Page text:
Spence – Australia 2025

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  1. It’s still a tad too early to say if this will have the highest No vote in all Labor seats, but it looks like it will. Could this be under threat in future? The other 3 seats with highest No for Labor are all seen as at risk, Blair, Hunter, Paterson, etc. Why did this vote overwhelmingly No if it is a progressive seat?

  2. I think this seat is like Blair or Longman in outer Brisbane, covering the fringe suburbs of Adelaide which consist of mostly those from white, working-class backgrounds. These are the type of voters who may be less inclined to continue supporting Labor, so I agree that this may become more marginal in the future.

  3. One Point of difference between Adelaide/Brisbane is that the Northern Suburbs of Adelaide is heavily industrialized so has a unionized workforce so it makes it a bit difference from Longman. Longman also has Bribie Island and some more middle class areas. Blair is also marginal as it includes significant rural areas even in 2007 Labor only won it by 5% so not really a heartland as it is a mixed seat while Spence is clearly a heartland seat, it one of most deprived seats in the country. Adelaide is also a more class segregated City with a clearer class divides compared to Brisbane so it makes more akin to Sydney/Melbourne despite being much smaller.

  4. Firstly, Spence is a working class outer suburban seat, not a “progressive” seat.

    Secondly, this area has in fact trended towards Labor, as Gawler has become more an outer suburb, and less the country town it once was. Look at the state seat of Light, which has gone from safe Liberal to marginal to safe Labor in a short space of time.

    Also, comparisons with recent elections (like 2007) are fraught because this electorate had a whole heap of rural territory when it was called Wakefield.

  5. @ David Walsh agree with you. I compared Blair to 2007 which was a good year for Labor in QLD. Even if we use 2007 as an example Labor would have won it by 16% TPP so much stronger for Labor than Longman/Blair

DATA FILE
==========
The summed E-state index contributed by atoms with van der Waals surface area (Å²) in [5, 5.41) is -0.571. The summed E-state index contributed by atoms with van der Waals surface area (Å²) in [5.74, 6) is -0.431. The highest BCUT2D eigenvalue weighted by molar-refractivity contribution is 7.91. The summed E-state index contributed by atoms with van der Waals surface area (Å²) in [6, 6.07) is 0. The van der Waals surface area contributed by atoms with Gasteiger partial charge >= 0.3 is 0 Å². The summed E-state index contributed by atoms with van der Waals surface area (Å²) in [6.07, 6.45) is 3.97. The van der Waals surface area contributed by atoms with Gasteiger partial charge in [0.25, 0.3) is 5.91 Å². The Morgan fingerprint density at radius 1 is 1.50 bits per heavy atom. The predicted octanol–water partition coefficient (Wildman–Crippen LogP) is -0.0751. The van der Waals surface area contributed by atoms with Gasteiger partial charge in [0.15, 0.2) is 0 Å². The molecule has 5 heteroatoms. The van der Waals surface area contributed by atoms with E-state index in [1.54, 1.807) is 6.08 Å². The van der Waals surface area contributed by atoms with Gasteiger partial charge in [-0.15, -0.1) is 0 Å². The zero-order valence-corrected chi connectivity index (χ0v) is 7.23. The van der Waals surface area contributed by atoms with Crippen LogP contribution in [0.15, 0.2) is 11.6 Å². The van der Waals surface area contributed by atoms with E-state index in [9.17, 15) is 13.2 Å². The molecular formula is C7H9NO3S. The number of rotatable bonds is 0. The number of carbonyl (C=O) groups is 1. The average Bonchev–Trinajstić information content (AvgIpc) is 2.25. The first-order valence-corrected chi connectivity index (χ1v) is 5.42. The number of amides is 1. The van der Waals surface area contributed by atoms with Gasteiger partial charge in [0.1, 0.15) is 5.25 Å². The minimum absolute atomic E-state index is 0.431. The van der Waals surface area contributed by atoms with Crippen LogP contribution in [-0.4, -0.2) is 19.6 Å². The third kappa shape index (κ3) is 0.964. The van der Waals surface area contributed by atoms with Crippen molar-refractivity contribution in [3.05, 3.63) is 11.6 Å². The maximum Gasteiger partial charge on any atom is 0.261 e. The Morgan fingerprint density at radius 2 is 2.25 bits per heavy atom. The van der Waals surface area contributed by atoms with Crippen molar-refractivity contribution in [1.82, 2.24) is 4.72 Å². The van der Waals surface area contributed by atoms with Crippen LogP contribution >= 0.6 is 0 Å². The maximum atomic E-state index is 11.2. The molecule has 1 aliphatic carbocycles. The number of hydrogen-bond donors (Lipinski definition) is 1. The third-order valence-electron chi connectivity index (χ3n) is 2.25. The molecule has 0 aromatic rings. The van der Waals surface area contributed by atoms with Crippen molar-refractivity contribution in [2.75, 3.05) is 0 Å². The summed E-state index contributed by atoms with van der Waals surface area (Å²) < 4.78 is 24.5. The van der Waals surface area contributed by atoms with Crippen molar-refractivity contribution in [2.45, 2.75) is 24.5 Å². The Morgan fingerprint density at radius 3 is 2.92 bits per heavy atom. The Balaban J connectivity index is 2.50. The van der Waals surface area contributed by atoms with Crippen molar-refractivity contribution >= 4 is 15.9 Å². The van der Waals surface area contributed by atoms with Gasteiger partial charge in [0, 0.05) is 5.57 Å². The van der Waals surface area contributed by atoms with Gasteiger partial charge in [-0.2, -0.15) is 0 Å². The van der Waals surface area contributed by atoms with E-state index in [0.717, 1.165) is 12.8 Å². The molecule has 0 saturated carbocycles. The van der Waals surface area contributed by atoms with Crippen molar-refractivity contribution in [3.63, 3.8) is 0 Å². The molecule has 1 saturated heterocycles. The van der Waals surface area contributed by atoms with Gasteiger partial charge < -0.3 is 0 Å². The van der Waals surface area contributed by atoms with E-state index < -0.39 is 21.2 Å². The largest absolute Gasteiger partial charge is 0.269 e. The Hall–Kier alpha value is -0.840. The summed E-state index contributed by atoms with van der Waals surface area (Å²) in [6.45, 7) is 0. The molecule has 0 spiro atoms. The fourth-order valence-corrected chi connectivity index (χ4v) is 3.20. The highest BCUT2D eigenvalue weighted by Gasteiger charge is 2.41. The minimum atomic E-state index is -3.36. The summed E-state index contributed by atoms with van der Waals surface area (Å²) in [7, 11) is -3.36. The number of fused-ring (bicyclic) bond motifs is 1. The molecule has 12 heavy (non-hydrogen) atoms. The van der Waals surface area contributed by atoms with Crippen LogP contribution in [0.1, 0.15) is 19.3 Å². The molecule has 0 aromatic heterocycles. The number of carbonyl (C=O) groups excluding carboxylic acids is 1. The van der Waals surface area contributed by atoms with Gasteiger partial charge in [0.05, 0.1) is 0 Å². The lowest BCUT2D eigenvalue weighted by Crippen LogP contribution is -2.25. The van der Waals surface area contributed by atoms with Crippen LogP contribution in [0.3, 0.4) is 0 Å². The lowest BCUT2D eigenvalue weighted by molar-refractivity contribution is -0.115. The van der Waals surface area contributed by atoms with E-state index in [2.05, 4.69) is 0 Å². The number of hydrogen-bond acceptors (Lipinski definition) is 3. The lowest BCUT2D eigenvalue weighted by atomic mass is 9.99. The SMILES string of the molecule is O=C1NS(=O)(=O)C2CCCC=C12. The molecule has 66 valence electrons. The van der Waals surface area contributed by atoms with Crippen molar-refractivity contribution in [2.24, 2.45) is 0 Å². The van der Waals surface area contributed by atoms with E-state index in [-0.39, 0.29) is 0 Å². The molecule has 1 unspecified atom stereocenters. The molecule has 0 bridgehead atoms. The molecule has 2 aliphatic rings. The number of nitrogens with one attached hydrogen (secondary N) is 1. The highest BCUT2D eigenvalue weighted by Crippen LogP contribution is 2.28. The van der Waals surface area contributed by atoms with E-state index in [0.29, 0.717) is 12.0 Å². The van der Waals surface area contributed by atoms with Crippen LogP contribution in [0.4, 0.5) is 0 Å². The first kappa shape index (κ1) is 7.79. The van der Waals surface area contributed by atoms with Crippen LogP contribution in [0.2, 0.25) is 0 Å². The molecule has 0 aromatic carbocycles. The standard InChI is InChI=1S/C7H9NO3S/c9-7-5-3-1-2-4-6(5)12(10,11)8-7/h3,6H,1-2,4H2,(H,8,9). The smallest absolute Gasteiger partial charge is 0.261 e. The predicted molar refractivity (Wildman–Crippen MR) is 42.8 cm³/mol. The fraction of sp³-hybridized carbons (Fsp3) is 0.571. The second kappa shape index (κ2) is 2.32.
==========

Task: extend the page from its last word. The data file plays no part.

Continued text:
6. With the result there’s no douht the LNP will try on a strategy of flipping outer suburban seats by running an anti-woke resentment wedge campaign. Imply that the government cares more about [insert issue] than the cost of living crisis. it may look different in anglo and multicultural working class seats.

    They won’t win back teal seats that way except maybe Indi and Mayo, and probably lose Deakin to Labor, Bradfield to teals and Sturt to somebody. But the idea would be to take enough seats off Labor that the teals are kingmakers and hope enough of them choose the LNP (as is tradition in their seats) over Labor. Even if they don’t, they can make 2025-2028 look like 2010-2013 (without the knifing if Labor is wise).

    Even if that works though, there’s a lot of safety margin in Spence.

    And it may not even remotely work – people were saying the same thing about the Same Sex Marriage postal survey but the story of 2019 was more Morrison reversing Turnbull’s surprise losses than a political realignment.

  7. It’s working class outer suburban Adelaide with a satellite town of Gawler. I read that it’s amongst the most economically depreived electorates in the country.

    Labor may struggle to get over 50% here in primaries but it’s still out of reach to the Liberals. Like many other similar Labor seats, Labor is at risk of losing votes to third parties e.g. One Nation, or localist independents similar to Dai Le (pending candidate quality and campaigning).

    In 2022, UAP and ONP polled strongly off the back of populism and pandemic politics. Many Labor voters fled to such parties in outer suburban Adelaide and Sydney, even though Liberal Premiers and a Liberal PM declared lockdowns, rolled out vaccines etc. For many reasons, the pandemic disproportionately affected the working class who were less likely to work from home and had less resources e.g. technology for kids, to cope with the pandemic.


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